Speaker 2: Are you 50 years or older and have at least $500,000 of investible assets?  If so, this message may be beneficial for you.  Are you confident that you will be able to retire and not run out of money?  Are you concerned about higher inflation, higher taxes and what market volatility will do to your portfolio?  If you answered yes to any of these questions, then I encourage you to take advantage of this offer.  Jason Parker, the author of Sound Retirement Planning and president of Parker Financial is offering a free report titled 10 Things to Know about Planning Your Retirement Income that may provide you answers to the above questions and much more.

 Call his office at 1-800-514-5046 to receive your report free of charge.  Again, call now at 1-800-514-5046.

Jason: And we are coming back.  This is Jason Parker with Sound Retirement Radio.  Folks, thank you so much for tuning in, for making Sound Retirement Radio and awesome podcast available on iTunes.  If you’re listening right here in the Seattle area, thank you for tuning in to the radio program.  Of course you get to hear all of the commercials.  For those of you listening from the podcast, you get to listen to it commercial-free.

 I also want to thank those of you that have given me the opportunity to come speak to your groups recently.  I’ve had the great opportunity to speak at Kitsap Computing Seniors, local Rotary Clubs, even my kids’ school, and that is always a great, great privilege.  I enjoy so much this opportunity to help teach our community concepts, ideas and strategies that can really make your financial life better, so thank you for those speaking invitations.

 Today I have Gregory Ricks on the program.  Just before the break I started bringing up this topic of inflation.  Look, let’s face it, we are printing money like crazy in this country.  The Fed has started to reduce the quantitative easing.  They’ve started to take their foot off of this gas pedal of printing money.  Gregory Ricks, when you think about inflation, what should our listeners be planning for and what can they do to help try to protect their money from that risk?

Gregory: I think inflation is going to be a problem for us down the road.  Right now it’s not, but we should have money working so we can get ahead of the curve.  I have three rules; avoid losing money, have your money working at a reasonable return, and then third, remember the return of your money is more important than return on your money.  With that said, we need to get it working because we can expect higher inflation.

 When you talk about quantitative easing and what the Federal Reserve has acquired in assets because of this, they hold $2.5 trillion in treasuries; unbelievable amount of money.  I don’t know what problems this is going cause when they try to take that back out of the system and they vet themselves with all of the treasuries as well as those mortgages that they bought.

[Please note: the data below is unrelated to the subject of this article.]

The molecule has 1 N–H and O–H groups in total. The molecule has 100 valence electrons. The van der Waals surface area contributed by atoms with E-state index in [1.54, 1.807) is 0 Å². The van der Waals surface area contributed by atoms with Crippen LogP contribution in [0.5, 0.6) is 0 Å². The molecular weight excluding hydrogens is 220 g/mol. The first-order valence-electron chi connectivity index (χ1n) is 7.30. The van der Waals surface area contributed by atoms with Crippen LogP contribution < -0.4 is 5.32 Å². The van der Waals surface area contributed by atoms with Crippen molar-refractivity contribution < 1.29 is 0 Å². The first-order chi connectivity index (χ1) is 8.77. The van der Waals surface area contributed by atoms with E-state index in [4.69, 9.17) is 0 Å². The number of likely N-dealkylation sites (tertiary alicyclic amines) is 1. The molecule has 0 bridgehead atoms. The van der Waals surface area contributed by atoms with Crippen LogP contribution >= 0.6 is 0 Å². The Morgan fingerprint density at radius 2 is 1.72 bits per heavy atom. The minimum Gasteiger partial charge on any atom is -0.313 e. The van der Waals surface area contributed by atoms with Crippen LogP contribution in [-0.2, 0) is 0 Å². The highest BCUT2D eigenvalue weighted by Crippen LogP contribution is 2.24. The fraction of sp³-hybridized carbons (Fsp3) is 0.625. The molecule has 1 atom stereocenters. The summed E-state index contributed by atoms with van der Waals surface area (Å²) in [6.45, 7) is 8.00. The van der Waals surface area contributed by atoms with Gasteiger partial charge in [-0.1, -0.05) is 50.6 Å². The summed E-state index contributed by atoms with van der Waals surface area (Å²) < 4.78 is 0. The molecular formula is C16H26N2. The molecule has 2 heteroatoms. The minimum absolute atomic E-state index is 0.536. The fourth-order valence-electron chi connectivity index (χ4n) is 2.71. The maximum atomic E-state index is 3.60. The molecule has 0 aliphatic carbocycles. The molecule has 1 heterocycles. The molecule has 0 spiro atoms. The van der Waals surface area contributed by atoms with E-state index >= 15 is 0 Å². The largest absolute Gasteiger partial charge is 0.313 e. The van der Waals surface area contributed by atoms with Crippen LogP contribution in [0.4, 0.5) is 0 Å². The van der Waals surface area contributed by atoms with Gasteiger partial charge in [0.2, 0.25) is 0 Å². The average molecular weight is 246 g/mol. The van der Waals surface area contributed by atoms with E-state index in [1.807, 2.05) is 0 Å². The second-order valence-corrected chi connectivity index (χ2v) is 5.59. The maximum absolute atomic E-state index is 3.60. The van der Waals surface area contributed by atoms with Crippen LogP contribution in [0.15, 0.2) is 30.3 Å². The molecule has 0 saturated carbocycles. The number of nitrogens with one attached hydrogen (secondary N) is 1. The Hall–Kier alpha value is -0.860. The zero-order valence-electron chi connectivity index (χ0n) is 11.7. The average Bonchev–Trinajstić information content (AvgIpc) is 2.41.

Jason: It sure looks ugly, doesn’t it?

Gregory: Yeah.  It probably is going to get ugly.  Then another problem when you start thinking about it is the debt.  No only do we have the Federal Reserve doing this quantitative easing; going to turn it off and probably turn it on again later, but we keep spending more and more money.  At some point this has got to be resolved and how are we going to solve this debt?  Are we every going to pay off this $17 trillion that’s going to be $26 trillion in 10 years?  I doubt it.

 They’ve got two choices ultimately, Jason.  We could default and just settle up with everybody for cents on the dollar.  I don’t think they’re going to go that direction, so what’s the other?  Hyper-inflation.  That’s going to be scary too.

Jason: So default or hyper-inflation as you look out into this world and the $17.5 trillion.  You know, I don’t think most people even understand; the word trillion is thrown around so much, Greg, do you think people really have a solid handle on what a trillion dollars is?

Gregory: It’s a thousand billion dollars.  Seventeen thousand billion dollars.  We trivialize it by saying trillion.  It’s thrown around there so much.  Maybe we should just start using thousand billion.

Jason: That’s insane.  I heard somebody describe to create a visual they said if you had a million dollars and you started giving away a million dollars every day, that it would take you 2,700 years just to give away one trillion dollars if you were giving away a million dollars a day.  A million dollars a day, it would take 2,700 years.  That’s before Jesus was even on the planet.  That’s incredible to think about how much one trillion dollars is; a thousand billion dollars.  It’s such a big number, it’s ridiculous.

Gregory: Yeah.  And we spend more than that than we take in almost every year.  It’s unbelievable.

Jason: When you think about places to put your money, one of the traditional ways of retirement planning; it used to be when you retired not too long ago people could just load up on bonds and live off the interest income from those bonds.  In a zero interest rate environment, what are your thoughts about loading up on a bunch of bonds or bond mutual funds as a retirement strategy?

Gregory: That was mutual funds you were asking about or both?

Jason: Well, both; bonds or bond mutual funds.

Gregory: I’m not a big fan of mutual funds in general, especially bond mutual funds, because if you have a 1% increase in the marketplace in your treasuries, you’re probably looking at your bond mutual fund lose 14% in value, so I’m not really a big fan of that or bonds going forward for that matter because it’s completely opposite of the past 20 years where interest rates have gone down, your bond values have gone up.  You ask anybody what you think interest rates will do over the next 10 years, everybody is telling you we expect it to go up, which means your bonds aren’t going to do good.